Thomas S. Jayne
Thom Jayne is University Foundation Professor of Agricultural, Food, and Resource Economics at Michigan State University. He is a Fellow of the Agricultural and Applied Economics Association and a Distinguished Fellow of the African Association of Agricultural Economists. His works span numerous topics, including food marketing and price policies, changes in land use patterns, sustainable intensification, employment, and rural transformation. He has mentored dozens of young African professionals and played a major role in building MSU’s partnerships with African agricultural policy research institutes. Thom is Adjunct Professor at the Indaba Agricultural Policy Research Institute in Lusaka, Zambia, a board member of the Regional Network of Agricultural Policy Research Institutes in Eastern and Southern Africa, and was a founding Co-Director of the Alliance for African Partnership at Michigan State University. In 2017, he became the Flagship Co-Leader of the CGIAR Policies, Institutions and Markets research program on Economy-wide Factors Affecting Agricultural Growth and Rural Transformation. In 2019, Jayne is seconded to the African Development Bank, serving as Special Advisor to the President. Over the past decade, he has received six research excellence awards, including the 2009 Outstanding Article Award in Agricultural Economics and the 2017 AAEA Bruce Gardner Memorial Prize for Applied Policy Analysis.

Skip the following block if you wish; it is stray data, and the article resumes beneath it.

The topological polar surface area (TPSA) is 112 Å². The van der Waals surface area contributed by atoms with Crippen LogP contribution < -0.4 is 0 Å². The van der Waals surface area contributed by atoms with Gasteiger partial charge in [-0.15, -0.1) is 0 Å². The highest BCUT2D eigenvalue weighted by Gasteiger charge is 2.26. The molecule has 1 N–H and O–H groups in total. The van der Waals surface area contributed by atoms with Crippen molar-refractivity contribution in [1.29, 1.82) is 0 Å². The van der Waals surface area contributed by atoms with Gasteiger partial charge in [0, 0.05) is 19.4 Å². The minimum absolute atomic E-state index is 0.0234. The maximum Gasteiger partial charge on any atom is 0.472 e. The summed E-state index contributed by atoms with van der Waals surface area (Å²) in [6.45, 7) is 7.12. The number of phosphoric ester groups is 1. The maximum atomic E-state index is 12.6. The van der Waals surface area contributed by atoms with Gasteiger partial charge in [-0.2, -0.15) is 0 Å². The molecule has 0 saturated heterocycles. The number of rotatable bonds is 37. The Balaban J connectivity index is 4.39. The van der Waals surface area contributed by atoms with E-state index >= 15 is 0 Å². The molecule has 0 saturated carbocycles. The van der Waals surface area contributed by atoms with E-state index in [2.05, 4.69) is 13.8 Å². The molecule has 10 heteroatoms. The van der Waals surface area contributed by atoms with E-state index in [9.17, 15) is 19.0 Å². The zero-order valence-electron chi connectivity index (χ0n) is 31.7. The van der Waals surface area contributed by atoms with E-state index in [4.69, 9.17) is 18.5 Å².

Current Research Interests
Agricultural and economic transformation in Africa. For example:
o Jayne, T.S., Jordan Chamberlin & Rui Benfica (2018). Africa's Unfolding Economic Transformation, Journal of Development Studies, 54(5), 777-787.
o Yeboah, Kwame, & Jayne, T. S. (2018). Africa’s Evolving Employment Trends, Journal of Development Studies, 54(5), 803-832.
o Jayne, T.S. and Ndibongo Traub, L. (2016). Megatrends Transforming Africa’s Food Systems. Foreign Affairs, special issue on African Farmers in the Digital Age, February 2016.
- The causes and consequences of changing farm size distributions in Africa. For example:
o Muyanga, M., & Jayne, T. S. (2019). Revisiting the Farm Size-Productivity Relationship Based on a Relatively Wide Range of Farm Sizes: Evidence from Kenya. American Journal of Agricultural Economics, 101(4), 1140–1163, https://doi.org/10.1093/ajae/aaz003
o Jayne, T. S., Chamberlin, J. B., Sitko, N., Traub, L. N., Yeboah, F., Muyanga, M., Answeeuw, W., Chapoto, A., Wineman, A. Y., Nkonde, C., & Kachule, R. (2016). Africa's changing farm size distribution patterns: the rise of medium-scale farms. Agricultural Economics, Volume 47(S1), 197-214.
o Wineman, A., and T. S. Jayne. (2018). Land prices heading skyward? An analysis of farmland values across Tanzania. Applied Economic Perspectives and Policy, 39(3), https://doi.org/10.1093/aepp/ppx038Jayne, T.S., Jordan Chamberlin, Derek D. Headey (2014). Land pressures, the evolution of farming systems, and development strategies in Africa: A synthesis. Food Policy, 48, 1-17.
- Sustainable intensification in Sub-Saharan Africa, with particular focus on strategies for promoting the effective use of fertilizers on smallholder farms. For example:
o Jayne, T. S., Snapp, S., Place, F., & Sitko, N. (2019). Sustainable agricultural intensification in an era of rural transformation in Africa. Global Food Security, 20 (2019), 105–113.
o Jayne, T. S., Mason, N., Burke, W., & Ariga, J. (2018). Taking stock of Africa’s second-generation agricultural input subsidy programs. Food Policy, 75 (February), 1-14.
o Mason, N. M., Jayne, T. S., & van de Walle, N. (2017). The Political Economy of Fertilizer Subsidy Programs in Africa: Evidence from Zambia. American Journal of Agricultural Economics, 99(3), 705–731.
o Jayne, T. S. & Rashid, R. (2013). Input Subsidy Programs in Sub-Saharan Africa: A Synthesis of Recent Evidence. Agricultural Economics, 44(6), 547-562.